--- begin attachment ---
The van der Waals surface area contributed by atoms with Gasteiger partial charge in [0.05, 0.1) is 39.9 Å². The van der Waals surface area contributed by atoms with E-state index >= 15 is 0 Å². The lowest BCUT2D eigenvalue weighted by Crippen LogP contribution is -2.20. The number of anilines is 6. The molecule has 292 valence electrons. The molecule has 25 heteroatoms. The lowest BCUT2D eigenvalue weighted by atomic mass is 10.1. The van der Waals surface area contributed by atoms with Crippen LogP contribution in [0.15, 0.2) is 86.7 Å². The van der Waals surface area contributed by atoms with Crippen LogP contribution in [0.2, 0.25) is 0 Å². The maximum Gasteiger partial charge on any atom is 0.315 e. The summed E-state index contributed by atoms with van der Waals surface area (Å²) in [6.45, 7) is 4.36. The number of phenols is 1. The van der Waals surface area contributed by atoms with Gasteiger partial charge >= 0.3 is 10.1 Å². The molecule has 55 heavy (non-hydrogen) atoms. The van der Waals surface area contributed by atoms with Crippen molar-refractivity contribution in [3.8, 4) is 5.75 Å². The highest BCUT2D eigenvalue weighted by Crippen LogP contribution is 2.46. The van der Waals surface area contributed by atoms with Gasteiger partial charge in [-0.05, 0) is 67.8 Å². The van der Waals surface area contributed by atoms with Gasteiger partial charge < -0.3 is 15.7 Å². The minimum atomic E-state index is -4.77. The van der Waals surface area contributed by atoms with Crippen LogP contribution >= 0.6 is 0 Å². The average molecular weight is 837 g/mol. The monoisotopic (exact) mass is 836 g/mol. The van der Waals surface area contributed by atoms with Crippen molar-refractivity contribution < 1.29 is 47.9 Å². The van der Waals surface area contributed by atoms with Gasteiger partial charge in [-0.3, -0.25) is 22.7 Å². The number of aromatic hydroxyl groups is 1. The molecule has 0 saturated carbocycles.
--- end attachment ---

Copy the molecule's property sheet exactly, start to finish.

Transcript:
The van der Waals surface area contributed by atoms with Gasteiger partial charge in [0.05, 0.1) is 39.9 Å². The van der Waals surface area contributed by atoms with E-state index >= 15 is 0 Å². The lowest BCUT2D eigenvalue weighted by Crippen LogP contribution is -2.20. The number of anilines is 6. The molecule has 292 valence electrons. The molecule has 25 heteroatoms. The lowest BCUT2D eigenvalue weighted by atomic mass is 10.1. The van der Waals surface area contributed by atoms with Crippen LogP contribution in [0.15, 0.2) is 86.7 Å². The van der Waals surface area contributed by atoms with Crippen LogP contribution in [0.2, 0.25) is 0 Å². The maximum Gasteiger partial charge on any atom is 0.315 e. The summed E-state index contributed by atoms with van der Waals surface area (Å²) in [6.45, 7) is 4.36. The number of phenols is 1. The van der Waals surface area contributed by atoms with Gasteiger partial charge >= 0.3 is 10.1 Å². The molecule has 55 heavy (non-hydrogen) atoms. The van der Waals surface area contributed by atoms with Crippen molar-refractivity contribution in [3.8, 4) is 5.75 Å². The highest BCUT2D eigenvalue weighted by Crippen LogP contribution is 2.46. The van der Waals surface area contributed by atoms with Gasteiger partial charge in [-0.05, 0) is 67.8 Å². The van der Waals surface area contributed by atoms with Gasteiger partial charge < -0.3 is 15.7 Å². The minimum atomic E-state index is -4.77. The van der Waals surface area contributed by atoms with Crippen LogP contribution >= 0.6 is 0 Å². The average molecular weight is 837 g/mol. The monoisotopic (exact) mass is 836 g/mol. The van der Waals surface area contributed by atoms with Crippen molar-refractivity contribution < 1.29 is 47.9 Å². The van der Waals surface area contributed by atoms with Gasteiger partial charge in [-0.3, -0.25) is 22.7 Å². The number of aromatic hydroxyl groups is 1. The molecule has 0 saturated carbocycles.